The FDA has just released a statement warning consumers of the dangers of acetaminophen. The drug, which is prescribed and taken with nearly the same frequency as candy by North American consumers, can pose serious health risks in dosages as small as 325 mg.

The statement, which was released January 14, points to ignorance on the part of the consumer as a main culprit in inadvertent acetaminophen overdose. Patients frequently find themselves taking too much acetaminophen via over- the-counter drugs or prescription drugs.

Post-operative pains, pains from acute injuries or pains following dental procedures are usually treated with high doses of Vicodin (hydrocodone) and Percocet (oxycodone.) Unaware these pain pills already contain up to 325 to 500 mgs of acetaminophen, consumers will frequently take supplemental Tylenol, whose active ingredient is acetaminophen-causing dangerous results.

These inadvertent acetaminophen overdoses are a leading cause of acute liver failure. Unfortunately, initial symptoms of liver toxicity from acetaminophen are vague and hard to catch. They include fatigue and sometimes nausea, which can be easily mistaken for other illnesses such as the flu.

This frequently happens because when acetaminophen breaks down, its byproduct, NAPQI, can build up and cause serious damage to the liver’s cells. While acetaminophen in low dosages is an effective pain-killer, overwhelming evidence points to the fact that there are no additional benefits to taking more than 325 mg of acetaminophen that would outweigh the added risks for liver injury.

According to the National Institute of Health, acetaminophen poisoning is one of the most common forms of drug toxicity in the world.

Severe injury to the liver has occurred in patients who took more than the prescribed 24-hour period dose of a product that contains acetaminophen, took more than one acetaminophen-containing product at the same time, or, even worse, drank alcohol while taking acetaminophen products.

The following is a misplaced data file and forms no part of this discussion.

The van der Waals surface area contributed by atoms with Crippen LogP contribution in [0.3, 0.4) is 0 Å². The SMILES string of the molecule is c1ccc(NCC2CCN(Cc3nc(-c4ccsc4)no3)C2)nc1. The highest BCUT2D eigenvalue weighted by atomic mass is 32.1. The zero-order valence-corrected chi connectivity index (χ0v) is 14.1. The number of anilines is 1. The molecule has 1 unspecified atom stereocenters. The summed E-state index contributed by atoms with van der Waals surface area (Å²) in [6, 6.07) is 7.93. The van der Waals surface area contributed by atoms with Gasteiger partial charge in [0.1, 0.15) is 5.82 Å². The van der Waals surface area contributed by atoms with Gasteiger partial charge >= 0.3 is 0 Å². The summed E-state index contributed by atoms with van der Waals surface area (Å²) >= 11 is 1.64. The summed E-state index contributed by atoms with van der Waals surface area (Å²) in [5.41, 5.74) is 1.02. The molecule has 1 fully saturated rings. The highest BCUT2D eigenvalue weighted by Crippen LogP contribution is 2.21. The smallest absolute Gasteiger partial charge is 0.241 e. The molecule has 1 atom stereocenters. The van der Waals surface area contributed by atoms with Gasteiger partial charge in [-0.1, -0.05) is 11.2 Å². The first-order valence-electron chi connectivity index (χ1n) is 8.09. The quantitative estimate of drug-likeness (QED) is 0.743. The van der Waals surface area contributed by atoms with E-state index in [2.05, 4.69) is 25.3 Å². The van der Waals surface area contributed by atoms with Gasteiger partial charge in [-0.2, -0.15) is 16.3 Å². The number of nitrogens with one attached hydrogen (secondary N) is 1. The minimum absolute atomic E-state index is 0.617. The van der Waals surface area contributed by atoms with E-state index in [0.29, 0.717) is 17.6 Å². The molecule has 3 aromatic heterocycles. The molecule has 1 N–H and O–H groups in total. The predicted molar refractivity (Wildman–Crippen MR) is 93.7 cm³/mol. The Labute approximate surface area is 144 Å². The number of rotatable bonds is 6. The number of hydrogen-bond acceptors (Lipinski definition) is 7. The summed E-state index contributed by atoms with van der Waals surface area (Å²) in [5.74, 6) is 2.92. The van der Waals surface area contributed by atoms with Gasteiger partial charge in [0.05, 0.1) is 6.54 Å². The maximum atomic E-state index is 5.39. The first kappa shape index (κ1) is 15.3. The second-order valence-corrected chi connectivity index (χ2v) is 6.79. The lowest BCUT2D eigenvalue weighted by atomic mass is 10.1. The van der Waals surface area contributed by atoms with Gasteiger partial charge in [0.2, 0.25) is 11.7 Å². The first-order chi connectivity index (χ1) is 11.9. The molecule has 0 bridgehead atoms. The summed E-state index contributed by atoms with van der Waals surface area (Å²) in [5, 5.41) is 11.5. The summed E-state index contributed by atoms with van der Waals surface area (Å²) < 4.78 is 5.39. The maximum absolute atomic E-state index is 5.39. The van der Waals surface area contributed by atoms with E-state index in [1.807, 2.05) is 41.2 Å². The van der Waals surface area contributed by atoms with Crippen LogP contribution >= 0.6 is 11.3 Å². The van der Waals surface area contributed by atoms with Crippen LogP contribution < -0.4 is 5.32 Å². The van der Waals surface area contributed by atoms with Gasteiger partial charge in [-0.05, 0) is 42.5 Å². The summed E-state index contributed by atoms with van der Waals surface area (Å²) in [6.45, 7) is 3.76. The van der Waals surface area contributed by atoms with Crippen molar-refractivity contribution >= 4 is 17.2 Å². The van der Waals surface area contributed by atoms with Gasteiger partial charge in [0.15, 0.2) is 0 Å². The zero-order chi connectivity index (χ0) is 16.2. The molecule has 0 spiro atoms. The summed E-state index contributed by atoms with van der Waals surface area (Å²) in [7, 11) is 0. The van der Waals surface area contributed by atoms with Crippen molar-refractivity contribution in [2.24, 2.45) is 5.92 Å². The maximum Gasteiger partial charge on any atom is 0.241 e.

Drinking is closely linked with liver problems, and trouble really starts when regular heavy drinkers take a lot of acetaminophen over long periods of time.

If one occasionally drinks a lot of alcohol and takes a normal dose of acetaminophen the next day, they most likely will not suffer liver damage. However, multiple high doses of acetaminophen tend to be dangerous for heavy drinkers because they usually have poor diets and low levels of glutathione. This shunts acetaminophen metabolic pathway and results in higher levels of NAPQI.

Acetaminophen, even in doses close to 4,000 milligrams per day, the current daily limit can still be quite toxic to the liver in a small number of people. Anything over 7,000 mg/day is enough to cause a serious overdose.

Acetaminophen gained popularity because COX-2 inhibitors, acetaminophen’s class of drug, are easy on the stomach. Nonsteroidal anti-inflammatory drugs (NSAIDs) such as ibuprofen, were hard on the gut, Aspirin has been linked to Reye’s syndrome in children; thus, Tylenol became a panacea.

In 2009, a group of experts called the Acetaminophen Hepatotoxicity Working Group pushed for reform to the FDA and tightening up the rules for acetaminophen.

The Food and Drug Administration advises people always to follow dosing directions, never to take more than the dose indicated and not to take acetaminophen for longer than directed or mix multiple acetaminophen-containing medicines at one time.

Chloe Nevitt

Sources: Harvard Family Health Guide, Forbes, NPR, FDA